Experiments on Discrete Roughness Element Technology for Swept-Wing Laminar Flow Control Academic Article uri icon


  • Copyright 2018 by the American Institute of Aeronautics and Astronautics, Inc. All rights reserved. Micrometer-sized spanwise-periodic discrete roughness elements (DREs) were applied to and tested on a 30 deg swept-wing model in order to study their effects on boundary-layer transition in flight in which stationary crossflow vortices were the dominant instability. Significant improvements have been made to previous flight experiments in order to more reliably determine and control the model angle of attack and unit Reynolds number in order to minimize the uncertainties that DREs have on laminar-turbulent transition on a swept wing. Two interchangeable leading-edge surface-roughness configurations were tested: highly polished and painted. The baseline transition location for the painted leading edge (increased surface roughness) was unexpectedly farther aft than the polished. Infrared thermography, coupled with a postprocessing code, was used to globally extract a quantitative boundarylayer transition location. Linear stability guided the DRE configuration test matrix. Although the results have not reliably confirmed the use of DREs as a viable laminar flow control technique in the flight environment, it has become clear that significant computational studies, specifically direct numerical simulation of these particular DRE configurations on this model geometry and flight conditions, are a necessity in order to better understand the influence that DREs have on laminar-turbulent transition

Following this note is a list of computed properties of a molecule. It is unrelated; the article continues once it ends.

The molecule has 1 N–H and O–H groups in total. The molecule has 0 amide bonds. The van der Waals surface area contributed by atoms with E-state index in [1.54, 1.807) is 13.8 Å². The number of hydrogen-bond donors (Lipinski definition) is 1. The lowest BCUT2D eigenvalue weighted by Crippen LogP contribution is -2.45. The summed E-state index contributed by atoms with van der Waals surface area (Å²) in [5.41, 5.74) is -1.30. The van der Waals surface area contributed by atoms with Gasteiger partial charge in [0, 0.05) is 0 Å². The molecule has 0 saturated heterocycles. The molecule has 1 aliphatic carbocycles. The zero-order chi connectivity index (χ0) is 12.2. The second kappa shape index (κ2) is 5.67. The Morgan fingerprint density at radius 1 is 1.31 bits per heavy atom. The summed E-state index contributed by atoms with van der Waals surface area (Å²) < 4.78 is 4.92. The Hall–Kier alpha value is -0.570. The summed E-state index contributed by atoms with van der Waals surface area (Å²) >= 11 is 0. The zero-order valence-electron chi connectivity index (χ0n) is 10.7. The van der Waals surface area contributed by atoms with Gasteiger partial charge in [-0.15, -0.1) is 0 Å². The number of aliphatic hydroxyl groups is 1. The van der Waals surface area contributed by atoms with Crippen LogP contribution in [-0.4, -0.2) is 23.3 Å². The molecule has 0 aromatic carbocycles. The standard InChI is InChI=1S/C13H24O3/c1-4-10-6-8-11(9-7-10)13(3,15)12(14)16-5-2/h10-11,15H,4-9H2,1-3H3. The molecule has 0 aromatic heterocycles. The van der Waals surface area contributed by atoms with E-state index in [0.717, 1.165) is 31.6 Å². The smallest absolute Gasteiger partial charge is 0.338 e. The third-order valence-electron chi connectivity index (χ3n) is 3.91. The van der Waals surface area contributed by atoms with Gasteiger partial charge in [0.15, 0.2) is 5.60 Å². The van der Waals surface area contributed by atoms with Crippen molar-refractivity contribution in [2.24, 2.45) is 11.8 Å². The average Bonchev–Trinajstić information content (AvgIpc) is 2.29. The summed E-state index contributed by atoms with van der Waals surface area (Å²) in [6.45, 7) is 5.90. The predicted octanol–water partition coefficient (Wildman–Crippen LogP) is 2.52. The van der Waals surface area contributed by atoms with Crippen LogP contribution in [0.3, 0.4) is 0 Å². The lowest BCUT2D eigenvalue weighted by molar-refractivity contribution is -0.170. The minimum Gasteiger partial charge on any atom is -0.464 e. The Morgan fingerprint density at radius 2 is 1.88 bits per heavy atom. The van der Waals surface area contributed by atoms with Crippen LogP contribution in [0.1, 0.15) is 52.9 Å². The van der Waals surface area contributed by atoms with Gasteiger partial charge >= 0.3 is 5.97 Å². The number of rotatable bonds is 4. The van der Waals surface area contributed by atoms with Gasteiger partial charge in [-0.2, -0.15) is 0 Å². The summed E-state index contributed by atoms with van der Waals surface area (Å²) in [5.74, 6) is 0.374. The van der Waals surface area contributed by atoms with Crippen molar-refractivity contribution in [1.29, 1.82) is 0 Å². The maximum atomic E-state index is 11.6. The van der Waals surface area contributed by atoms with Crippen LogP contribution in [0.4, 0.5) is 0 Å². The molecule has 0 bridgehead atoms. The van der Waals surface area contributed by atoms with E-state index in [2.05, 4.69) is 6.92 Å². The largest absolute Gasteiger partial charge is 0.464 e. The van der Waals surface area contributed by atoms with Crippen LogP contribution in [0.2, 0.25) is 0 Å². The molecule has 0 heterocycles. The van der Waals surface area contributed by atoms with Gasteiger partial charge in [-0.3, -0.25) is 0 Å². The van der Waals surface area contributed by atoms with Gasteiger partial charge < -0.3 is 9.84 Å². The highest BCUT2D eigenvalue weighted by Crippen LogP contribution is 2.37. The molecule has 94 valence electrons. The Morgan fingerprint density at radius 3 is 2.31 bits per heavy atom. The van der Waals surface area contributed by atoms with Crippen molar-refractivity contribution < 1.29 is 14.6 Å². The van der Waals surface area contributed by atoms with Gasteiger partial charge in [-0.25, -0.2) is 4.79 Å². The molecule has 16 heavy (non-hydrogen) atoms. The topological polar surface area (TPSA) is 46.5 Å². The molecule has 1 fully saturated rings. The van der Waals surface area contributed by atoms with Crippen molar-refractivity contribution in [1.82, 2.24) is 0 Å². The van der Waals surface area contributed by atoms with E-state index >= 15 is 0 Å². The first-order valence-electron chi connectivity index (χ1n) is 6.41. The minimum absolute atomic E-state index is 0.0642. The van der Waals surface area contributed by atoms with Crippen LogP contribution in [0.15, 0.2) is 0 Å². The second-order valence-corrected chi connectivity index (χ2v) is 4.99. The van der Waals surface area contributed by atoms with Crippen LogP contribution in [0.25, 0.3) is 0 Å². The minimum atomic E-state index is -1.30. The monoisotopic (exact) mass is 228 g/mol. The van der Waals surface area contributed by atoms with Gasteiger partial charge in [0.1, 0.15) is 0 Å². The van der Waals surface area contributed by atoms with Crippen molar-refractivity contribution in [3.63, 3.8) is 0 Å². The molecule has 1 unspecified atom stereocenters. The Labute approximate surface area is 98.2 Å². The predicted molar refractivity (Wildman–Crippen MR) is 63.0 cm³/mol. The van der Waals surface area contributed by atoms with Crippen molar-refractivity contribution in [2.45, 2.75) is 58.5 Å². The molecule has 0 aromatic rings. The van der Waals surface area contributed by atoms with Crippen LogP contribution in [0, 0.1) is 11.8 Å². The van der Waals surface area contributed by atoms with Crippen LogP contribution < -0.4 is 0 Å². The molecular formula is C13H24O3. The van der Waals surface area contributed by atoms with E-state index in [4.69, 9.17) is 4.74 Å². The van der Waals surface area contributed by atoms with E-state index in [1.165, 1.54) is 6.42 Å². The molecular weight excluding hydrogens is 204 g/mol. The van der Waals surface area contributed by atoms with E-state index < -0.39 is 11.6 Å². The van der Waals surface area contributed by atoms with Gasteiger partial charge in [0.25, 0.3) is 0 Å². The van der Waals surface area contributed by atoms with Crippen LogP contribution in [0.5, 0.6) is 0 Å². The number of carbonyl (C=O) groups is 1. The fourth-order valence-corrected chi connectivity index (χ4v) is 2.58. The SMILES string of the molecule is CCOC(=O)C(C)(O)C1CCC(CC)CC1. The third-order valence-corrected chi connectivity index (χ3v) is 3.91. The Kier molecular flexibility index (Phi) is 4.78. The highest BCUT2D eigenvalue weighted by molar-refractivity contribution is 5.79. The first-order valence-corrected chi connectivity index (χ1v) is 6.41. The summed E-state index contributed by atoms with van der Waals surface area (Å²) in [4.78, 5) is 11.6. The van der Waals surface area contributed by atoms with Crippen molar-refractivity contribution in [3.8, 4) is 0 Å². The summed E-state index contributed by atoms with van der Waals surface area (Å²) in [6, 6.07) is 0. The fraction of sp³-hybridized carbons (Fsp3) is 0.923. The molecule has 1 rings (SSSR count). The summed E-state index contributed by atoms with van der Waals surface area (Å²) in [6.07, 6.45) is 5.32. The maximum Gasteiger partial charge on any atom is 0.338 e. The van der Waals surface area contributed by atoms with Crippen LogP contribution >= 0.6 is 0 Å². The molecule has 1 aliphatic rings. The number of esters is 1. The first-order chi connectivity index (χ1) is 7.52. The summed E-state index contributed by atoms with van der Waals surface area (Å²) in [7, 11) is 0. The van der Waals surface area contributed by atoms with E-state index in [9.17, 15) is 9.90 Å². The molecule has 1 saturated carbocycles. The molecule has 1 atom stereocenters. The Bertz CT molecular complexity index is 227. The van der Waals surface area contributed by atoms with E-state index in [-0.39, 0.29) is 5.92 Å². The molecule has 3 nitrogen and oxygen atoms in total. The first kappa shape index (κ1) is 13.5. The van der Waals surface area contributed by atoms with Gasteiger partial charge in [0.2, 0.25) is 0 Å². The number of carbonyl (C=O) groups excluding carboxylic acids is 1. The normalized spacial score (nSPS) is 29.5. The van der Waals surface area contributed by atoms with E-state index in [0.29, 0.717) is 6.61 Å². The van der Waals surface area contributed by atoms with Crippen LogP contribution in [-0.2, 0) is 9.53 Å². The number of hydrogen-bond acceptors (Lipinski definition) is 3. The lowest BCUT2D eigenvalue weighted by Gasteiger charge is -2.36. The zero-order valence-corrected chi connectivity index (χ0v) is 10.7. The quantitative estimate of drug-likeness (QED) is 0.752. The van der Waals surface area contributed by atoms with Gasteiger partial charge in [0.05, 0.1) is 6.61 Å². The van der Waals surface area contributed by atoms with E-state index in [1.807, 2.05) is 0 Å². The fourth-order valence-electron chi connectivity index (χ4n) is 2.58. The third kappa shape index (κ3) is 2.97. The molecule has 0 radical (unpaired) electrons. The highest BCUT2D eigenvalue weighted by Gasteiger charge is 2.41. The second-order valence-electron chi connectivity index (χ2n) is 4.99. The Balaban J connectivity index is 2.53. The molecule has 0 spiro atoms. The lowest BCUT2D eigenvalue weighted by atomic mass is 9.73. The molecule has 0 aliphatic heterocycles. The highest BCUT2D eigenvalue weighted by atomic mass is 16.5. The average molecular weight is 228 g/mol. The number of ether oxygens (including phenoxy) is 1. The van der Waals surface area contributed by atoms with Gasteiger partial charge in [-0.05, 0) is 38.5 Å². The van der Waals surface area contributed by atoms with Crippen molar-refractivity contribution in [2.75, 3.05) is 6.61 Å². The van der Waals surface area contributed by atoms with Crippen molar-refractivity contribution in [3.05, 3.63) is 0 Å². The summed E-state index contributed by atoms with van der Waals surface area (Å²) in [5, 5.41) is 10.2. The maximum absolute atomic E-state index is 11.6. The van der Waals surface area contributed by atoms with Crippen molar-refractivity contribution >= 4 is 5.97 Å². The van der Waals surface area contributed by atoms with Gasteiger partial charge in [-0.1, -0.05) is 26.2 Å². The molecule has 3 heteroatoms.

published proceedings


author list (cited authors)

  • Saric, W. S., West, D. E., Tufts, M. W., & Reed, H. L.

citation count

  • 35

complete list of authors

  • Saric, William S||West, David E||Tufts, Matthew W||Reed, Helen L

publication date

  • February 2019